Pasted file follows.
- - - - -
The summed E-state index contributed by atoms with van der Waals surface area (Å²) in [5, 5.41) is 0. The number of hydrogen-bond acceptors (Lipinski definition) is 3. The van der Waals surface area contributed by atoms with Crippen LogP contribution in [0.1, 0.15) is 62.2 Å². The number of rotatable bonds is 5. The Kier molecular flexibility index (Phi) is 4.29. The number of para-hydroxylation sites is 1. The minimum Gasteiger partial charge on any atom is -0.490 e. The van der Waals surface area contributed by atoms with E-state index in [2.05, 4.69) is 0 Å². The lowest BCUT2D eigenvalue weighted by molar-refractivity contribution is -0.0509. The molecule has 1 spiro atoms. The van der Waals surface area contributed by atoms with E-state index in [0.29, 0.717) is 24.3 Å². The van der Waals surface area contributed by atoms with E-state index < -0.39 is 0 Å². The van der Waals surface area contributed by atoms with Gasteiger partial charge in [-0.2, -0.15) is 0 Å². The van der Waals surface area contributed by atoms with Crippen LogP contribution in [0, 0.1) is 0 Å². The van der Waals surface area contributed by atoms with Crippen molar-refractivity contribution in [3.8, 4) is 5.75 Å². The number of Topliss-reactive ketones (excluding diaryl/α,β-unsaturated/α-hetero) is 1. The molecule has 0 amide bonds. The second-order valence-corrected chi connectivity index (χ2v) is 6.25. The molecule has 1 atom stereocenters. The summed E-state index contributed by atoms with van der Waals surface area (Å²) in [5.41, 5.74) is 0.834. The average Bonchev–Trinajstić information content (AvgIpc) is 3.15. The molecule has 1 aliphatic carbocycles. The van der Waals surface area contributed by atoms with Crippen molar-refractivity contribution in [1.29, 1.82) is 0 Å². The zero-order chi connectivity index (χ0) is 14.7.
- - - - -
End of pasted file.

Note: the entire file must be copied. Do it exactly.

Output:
The summed E-state index contributed by atoms with van der Waals surface area (Å²) in [5, 5.41) is 0. The number of hydrogen-bond acceptors (Lipinski definition) is 3. The van der Waals surface area contributed by atoms with Crippen LogP contribution in [0.1, 0.15) is 62.2 Å². The number of rotatable bonds is 5. The Kier molecular flexibility index (Phi) is 4.29. The number of para-hydroxylation sites is 1. The minimum Gasteiger partial charge on any atom is -0.490 e. The van der Waals surface area contributed by atoms with E-state index in [2.05, 4.69) is 0 Å². The lowest BCUT2D eigenvalue weighted by molar-refractivity contribution is -0.0509. The molecule has 1 spiro atoms. The van der Waals surface area contributed by atoms with E-state index in [0.29, 0.717) is 24.3 Å². The van der Waals surface area contributed by atoms with E-state index < -0.39 is 0 Å². The van der Waals surface area contributed by atoms with Gasteiger partial charge in [-0.2, -0.15) is 0 Å². The van der Waals surface area contributed by atoms with Crippen LogP contribution in [0, 0.1) is 0 Å². The van der Waals surface area contributed by atoms with Crippen molar-refractivity contribution in [3.8, 4) is 5.75 Å². The number of Topliss-reactive ketones (excluding diaryl/α,β-unsaturated/α-hetero) is 1. The molecule has 0 amide bonds. The second-order valence-corrected chi connectivity index (χ2v) is 6.25. The molecule has 1 atom stereocenters. The summed E-state index contributed by atoms with van der Waals surface area (Å²) in [5.41, 5.74) is 0.834. The average Bonchev–Trinajstić information content (AvgIpc) is 3.15. The molecule has 1 aliphatic carbocycles. The van der Waals surface area contributed by atoms with Crippen molar-refractivity contribution in [1.29, 1.82) is 0 Å². The zero-order chi connectivity index (χ0) is 14.7.